Mr. Maclean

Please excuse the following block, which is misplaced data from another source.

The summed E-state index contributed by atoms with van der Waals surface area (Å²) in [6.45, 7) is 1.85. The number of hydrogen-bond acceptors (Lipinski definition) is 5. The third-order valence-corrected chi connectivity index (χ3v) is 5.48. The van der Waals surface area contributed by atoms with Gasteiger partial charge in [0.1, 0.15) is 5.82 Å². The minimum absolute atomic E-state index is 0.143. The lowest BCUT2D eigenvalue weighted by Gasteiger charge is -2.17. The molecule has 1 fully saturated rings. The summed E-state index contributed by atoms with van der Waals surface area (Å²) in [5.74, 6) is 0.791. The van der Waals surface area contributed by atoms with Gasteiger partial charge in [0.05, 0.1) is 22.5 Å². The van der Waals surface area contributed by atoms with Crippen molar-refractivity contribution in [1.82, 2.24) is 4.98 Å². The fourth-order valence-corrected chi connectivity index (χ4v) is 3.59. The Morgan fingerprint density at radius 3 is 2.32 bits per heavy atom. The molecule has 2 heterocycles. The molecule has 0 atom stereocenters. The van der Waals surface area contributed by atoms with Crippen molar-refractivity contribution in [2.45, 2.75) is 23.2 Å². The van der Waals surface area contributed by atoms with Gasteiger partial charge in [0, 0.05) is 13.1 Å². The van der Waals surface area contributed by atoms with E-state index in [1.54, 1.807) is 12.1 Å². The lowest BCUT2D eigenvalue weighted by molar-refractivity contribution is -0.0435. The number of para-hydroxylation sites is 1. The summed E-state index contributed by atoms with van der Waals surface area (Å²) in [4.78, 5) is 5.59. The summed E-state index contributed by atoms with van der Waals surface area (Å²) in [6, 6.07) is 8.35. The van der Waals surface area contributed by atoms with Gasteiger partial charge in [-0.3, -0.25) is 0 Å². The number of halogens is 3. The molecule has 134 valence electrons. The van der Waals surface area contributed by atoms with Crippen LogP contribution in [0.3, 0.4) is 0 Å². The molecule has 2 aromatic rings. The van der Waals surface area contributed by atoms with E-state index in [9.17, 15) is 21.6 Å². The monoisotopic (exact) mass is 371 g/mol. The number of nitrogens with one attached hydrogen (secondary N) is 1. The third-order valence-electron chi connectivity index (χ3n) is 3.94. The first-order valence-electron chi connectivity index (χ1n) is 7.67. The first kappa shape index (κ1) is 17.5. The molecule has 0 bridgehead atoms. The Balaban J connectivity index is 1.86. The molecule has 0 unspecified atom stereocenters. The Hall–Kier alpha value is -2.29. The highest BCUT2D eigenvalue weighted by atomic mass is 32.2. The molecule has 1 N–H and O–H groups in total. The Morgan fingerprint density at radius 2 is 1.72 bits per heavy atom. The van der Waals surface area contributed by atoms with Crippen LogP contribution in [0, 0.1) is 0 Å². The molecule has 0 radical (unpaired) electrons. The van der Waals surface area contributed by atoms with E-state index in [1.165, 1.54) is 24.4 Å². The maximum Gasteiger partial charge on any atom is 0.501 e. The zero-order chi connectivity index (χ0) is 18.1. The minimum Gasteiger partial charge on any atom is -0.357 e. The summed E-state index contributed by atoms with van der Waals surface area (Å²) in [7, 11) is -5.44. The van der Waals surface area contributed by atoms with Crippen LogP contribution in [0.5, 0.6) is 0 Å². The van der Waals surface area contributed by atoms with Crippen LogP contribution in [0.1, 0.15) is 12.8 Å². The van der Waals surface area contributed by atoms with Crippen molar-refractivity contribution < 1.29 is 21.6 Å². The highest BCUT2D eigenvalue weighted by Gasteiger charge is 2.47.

said, that looking at the facts of Captain Elliot's imprisonment, and the subsequent proceedings of the Chinese, he was not prepared to say that the Government was wrong in the steps it had taken to vindicate the national honour. But there were many other circumstances attendant on this transaction, which had not been properly investigated, and he did think that there were strong claims in behalf of British merchants, on the Government for compensation. An immense quantity of property was given up by British merchants to Captain Elliot, on his requisition, he undertaking to pay for it, and giving certificates for some portion, and drawing bills of exchange on the Government for the remainder. Yet her Majesty's Government did not intend to recognise this act of Captain Elliot's. He thought this was not fair or just to the British merchant. It might be a delicate thing to admit a claim for compensation to the amount of 2,400,000l. worth of opium; but it was not a delicate thing for the Government to recognise that British merchants had some claim against them for the destruction of that property, on the destruction of which, the Government founded its own claim for compensation against China. He thought that the Government ought not to do more than exact from the empire of China a just retribution for the injuries received. But what he wished to know was, whether compensation was to be exacted from them for the property destroyed, or simply for personal injury? If the Government did not admit the claim of the merchants on them, they would be placed in a delicate situation when they came to make the demands on the Emperor of China, and, if they did not admit the claim, he thought they would act not only without sufficient consideration for the interests of the mer- chants, but shake the confidence, not merely of our own merchants but of other nations, in the future acts of our accredited officers.